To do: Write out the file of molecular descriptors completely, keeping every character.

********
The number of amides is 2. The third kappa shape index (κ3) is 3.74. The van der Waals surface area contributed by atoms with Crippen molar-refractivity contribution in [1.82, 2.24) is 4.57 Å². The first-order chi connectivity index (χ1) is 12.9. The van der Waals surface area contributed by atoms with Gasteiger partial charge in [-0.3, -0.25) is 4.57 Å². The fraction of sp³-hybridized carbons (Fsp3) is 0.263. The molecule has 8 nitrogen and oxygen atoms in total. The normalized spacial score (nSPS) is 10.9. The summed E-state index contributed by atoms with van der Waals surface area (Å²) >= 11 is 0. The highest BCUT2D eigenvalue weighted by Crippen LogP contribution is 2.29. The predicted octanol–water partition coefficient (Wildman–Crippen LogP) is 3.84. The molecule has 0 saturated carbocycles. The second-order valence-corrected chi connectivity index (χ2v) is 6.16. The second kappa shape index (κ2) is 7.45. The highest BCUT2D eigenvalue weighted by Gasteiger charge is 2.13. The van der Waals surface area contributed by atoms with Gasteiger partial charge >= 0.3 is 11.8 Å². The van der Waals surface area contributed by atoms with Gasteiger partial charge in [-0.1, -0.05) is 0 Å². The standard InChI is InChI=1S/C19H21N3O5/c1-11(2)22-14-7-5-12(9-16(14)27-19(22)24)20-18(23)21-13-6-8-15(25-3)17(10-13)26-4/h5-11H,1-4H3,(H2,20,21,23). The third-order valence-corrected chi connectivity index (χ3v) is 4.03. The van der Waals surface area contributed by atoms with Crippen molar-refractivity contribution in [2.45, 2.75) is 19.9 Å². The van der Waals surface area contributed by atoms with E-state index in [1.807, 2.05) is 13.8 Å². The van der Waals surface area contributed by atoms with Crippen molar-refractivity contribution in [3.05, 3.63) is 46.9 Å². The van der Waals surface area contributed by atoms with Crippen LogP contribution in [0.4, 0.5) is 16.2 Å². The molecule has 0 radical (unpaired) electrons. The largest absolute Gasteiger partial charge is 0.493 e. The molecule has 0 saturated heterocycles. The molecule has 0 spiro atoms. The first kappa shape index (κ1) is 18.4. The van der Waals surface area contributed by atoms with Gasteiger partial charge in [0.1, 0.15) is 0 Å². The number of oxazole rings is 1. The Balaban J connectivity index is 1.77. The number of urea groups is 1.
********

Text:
The number of amides is 2. The third kappa shape index (κ3) is 3.74. The van der Waals surface area contributed by atoms with Crippen molar-refractivity contribution in [1.82, 2.24) is 4.57 Å². The first-order chi connectivity index (χ1) is 12.9. The van der Waals surface area contributed by atoms with Gasteiger partial charge in [-0.3, -0.25) is 4.57 Å². The fraction of sp³-hybridized carbons (Fsp3) is 0.263. The molecule has 8 nitrogen and oxygen atoms in total. The normalized spacial score (nSPS) is 10.9. The summed E-state index contributed by atoms with van der Waals surface area (Å²) >= 11 is 0. The highest BCUT2D eigenvalue weighted by Crippen LogP contribution is 2.29. The predicted octanol–water partition coefficient (Wildman–Crippen LogP) is 3.84. The molecule has 0 saturated carbocycles. The second-order valence-corrected chi connectivity index (χ2v) is 6.16. The second kappa shape index (κ2) is 7.45. The highest BCUT2D eigenvalue weighted by Gasteiger charge is 2.13. The van der Waals surface area contributed by atoms with Gasteiger partial charge >= 0.3 is 11.8 Å². The van der Waals surface area contributed by atoms with Gasteiger partial charge in [-0.1, -0.05) is 0 Å². The standard InChI is InChI=1S/C19H21N3O5/c1-11(2)22-14-7-5-12(9-16(14)27-19(22)24)20-18(23)21-13-6-8-15(25-3)17(10-13)26-4/h5-11H,1-4H3,(H2,20,21,23). The third-order valence-corrected chi connectivity index (χ3v) is 4.03. The van der Waals surface area contributed by atoms with Crippen molar-refractivity contribution in [2.45, 2.75) is 19.9 Å². The van der Waals surface area contributed by atoms with E-state index in [1.807, 2.05) is 13.8 Å². The van der Waals surface area contributed by atoms with Crippen molar-refractivity contribution in [3.05, 3.63) is 46.9 Å². The van der Waals surface area contributed by atoms with Crippen LogP contribution in [0.4, 0.5) is 16.2 Å². The molecule has 0 radical (unpaired) electrons. The largest absolute Gasteiger partial charge is 0.493 e. The molecule has 0 saturated heterocycles. The molecule has 0 spiro atoms. The first kappa shape index (κ1) is 18.4. The van der Waals surface area contributed by atoms with Gasteiger partial charge in [0.1, 0.15) is 0 Å². The number of oxazole rings is 1. The Balaban J connectivity index is 1.77. The number of urea groups is 1.